Goody has demonstrated a historical correlation between the practices of "diverging devolution" (dowry) and the development of intensive plough agriculture on the one hand, and homogenous inheritance (brideprice) and extensive hoe agriculture on the other.
When families give dowry, they not only ensure their daughter's economic security, they also "buy" the best possible husband for her, and son-in-law for themselves.
Even in the oldest available records, such as the Code of Hammurabi in ancient Babylon, the dowry is described as an already-existing custom.
She notes that Goody's is an evolutionary model in which these historical variables may not be the decisive factors today.) later argued that Goody's overall thesis remained pertinent in North India, although it required modification to meet local circumstances.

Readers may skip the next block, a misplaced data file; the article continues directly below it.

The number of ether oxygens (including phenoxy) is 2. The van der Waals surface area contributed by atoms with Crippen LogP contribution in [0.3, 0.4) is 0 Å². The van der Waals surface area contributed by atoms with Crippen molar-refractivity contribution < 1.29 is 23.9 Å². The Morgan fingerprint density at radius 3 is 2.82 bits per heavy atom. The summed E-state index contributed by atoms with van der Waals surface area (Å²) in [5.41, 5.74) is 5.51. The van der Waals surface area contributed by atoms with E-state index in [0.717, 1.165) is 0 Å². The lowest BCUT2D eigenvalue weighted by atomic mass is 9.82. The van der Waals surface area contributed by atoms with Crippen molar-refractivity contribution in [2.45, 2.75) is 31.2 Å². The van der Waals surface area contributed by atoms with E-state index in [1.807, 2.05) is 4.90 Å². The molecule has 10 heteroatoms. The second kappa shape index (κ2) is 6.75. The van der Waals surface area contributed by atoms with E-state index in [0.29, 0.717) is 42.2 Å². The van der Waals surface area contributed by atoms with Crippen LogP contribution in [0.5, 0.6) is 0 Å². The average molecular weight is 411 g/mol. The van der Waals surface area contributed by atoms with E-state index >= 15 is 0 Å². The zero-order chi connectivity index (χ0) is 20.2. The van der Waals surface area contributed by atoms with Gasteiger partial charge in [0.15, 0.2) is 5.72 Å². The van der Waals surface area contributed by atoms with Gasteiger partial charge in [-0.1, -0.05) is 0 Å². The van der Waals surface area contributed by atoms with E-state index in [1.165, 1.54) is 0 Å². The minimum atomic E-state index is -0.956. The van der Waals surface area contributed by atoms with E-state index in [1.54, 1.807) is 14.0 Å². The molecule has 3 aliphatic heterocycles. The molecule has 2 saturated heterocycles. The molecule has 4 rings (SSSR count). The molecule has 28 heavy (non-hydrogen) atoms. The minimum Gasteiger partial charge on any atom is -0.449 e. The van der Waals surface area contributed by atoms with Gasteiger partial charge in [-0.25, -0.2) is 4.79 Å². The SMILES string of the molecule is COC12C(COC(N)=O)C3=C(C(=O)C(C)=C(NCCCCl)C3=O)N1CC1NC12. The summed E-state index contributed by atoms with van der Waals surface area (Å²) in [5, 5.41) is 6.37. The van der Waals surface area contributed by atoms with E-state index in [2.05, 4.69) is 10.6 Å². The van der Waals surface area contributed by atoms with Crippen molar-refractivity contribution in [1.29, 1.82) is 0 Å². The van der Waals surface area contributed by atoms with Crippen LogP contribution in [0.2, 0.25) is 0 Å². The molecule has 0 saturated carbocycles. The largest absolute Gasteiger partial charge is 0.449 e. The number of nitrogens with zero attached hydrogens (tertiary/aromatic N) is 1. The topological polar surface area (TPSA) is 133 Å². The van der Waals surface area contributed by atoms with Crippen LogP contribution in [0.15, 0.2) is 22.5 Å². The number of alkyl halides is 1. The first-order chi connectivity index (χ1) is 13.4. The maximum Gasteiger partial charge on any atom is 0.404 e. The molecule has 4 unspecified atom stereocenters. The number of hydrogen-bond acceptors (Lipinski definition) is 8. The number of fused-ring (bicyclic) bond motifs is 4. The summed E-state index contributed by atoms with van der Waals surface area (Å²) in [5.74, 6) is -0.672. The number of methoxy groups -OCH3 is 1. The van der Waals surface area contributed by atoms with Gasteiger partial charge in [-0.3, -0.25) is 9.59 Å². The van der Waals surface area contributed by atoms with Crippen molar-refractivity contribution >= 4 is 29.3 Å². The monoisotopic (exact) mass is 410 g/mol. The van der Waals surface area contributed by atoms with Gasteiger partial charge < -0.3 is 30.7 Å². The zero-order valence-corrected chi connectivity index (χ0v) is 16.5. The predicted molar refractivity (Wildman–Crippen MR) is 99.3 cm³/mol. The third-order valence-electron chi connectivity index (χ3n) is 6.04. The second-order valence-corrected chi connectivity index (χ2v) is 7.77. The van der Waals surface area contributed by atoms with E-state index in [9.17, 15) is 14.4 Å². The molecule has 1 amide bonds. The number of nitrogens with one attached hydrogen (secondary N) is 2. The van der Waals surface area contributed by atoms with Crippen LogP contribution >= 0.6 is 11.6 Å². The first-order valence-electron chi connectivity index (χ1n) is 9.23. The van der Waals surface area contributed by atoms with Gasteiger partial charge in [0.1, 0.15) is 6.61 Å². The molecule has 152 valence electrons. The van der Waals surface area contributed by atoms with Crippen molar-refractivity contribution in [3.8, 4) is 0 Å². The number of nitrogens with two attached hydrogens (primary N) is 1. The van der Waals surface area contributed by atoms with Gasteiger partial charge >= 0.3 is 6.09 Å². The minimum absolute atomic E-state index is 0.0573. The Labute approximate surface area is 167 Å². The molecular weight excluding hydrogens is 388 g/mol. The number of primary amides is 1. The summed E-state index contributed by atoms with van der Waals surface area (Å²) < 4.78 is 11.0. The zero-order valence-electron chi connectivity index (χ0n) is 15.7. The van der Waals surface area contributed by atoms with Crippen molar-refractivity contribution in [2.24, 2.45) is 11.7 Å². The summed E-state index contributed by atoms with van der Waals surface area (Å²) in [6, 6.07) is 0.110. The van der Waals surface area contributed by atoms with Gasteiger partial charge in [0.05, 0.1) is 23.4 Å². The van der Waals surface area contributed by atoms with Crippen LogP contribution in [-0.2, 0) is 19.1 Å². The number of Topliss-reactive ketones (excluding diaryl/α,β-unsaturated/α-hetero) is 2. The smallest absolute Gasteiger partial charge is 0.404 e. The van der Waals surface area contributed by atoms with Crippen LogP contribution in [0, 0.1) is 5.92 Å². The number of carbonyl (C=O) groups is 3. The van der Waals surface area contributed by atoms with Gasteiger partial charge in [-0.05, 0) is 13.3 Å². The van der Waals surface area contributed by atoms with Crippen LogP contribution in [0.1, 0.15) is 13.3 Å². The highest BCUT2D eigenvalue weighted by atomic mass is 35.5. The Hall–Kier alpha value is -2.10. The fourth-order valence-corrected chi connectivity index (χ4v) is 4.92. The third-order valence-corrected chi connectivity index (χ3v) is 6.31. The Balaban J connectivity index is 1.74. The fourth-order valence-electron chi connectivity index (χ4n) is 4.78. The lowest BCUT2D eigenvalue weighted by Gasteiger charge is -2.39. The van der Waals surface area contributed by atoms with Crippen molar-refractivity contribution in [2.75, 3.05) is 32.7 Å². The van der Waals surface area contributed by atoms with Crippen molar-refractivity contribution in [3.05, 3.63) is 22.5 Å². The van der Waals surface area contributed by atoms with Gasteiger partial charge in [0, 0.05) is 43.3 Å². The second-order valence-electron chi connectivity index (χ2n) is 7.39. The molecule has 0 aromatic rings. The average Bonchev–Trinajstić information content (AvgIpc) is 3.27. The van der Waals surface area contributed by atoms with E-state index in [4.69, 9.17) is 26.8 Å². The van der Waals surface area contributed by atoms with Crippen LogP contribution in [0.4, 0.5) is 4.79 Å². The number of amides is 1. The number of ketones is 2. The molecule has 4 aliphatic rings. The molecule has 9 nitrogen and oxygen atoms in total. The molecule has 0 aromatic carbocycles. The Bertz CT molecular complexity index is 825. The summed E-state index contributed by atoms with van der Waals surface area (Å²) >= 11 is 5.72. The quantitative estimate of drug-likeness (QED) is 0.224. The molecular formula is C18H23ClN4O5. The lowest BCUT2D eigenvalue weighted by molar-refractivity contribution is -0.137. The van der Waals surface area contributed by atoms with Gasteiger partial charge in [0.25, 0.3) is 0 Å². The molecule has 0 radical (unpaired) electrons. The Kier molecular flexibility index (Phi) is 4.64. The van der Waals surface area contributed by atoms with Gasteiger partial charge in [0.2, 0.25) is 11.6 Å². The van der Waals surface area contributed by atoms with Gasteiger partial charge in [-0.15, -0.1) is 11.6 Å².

He points out that dowry in North India is only partially used as a bride's conjugal fund, and that a large part goes directly to the groom's joint family.
Bridewealth circulates property and women, and is typical of societies where property is limited.
Dowry concentrates property and is found in property owning classes or commercial or landed pastoral peoples.In case of divorce without reason, a man was required to give his wife the dowry she brought as well as the bride price the husband gave.The return of dowry could be disputed, if the divorce was for a reason allowed under Babylonian law.Dowries continue to be expected, and demanded as a condition to accept a marriage proposal, in some parts of the world, mainly in parts of Asia, Northern Africa and the Balkans.In some parts of the world, disputes related to dowry sometimes result in acts of violence against women, including killings and acid attacks.In contrast, plough agriculture is associated with private property and marriage tends to be monogamous, to keep the property within the nuclear family.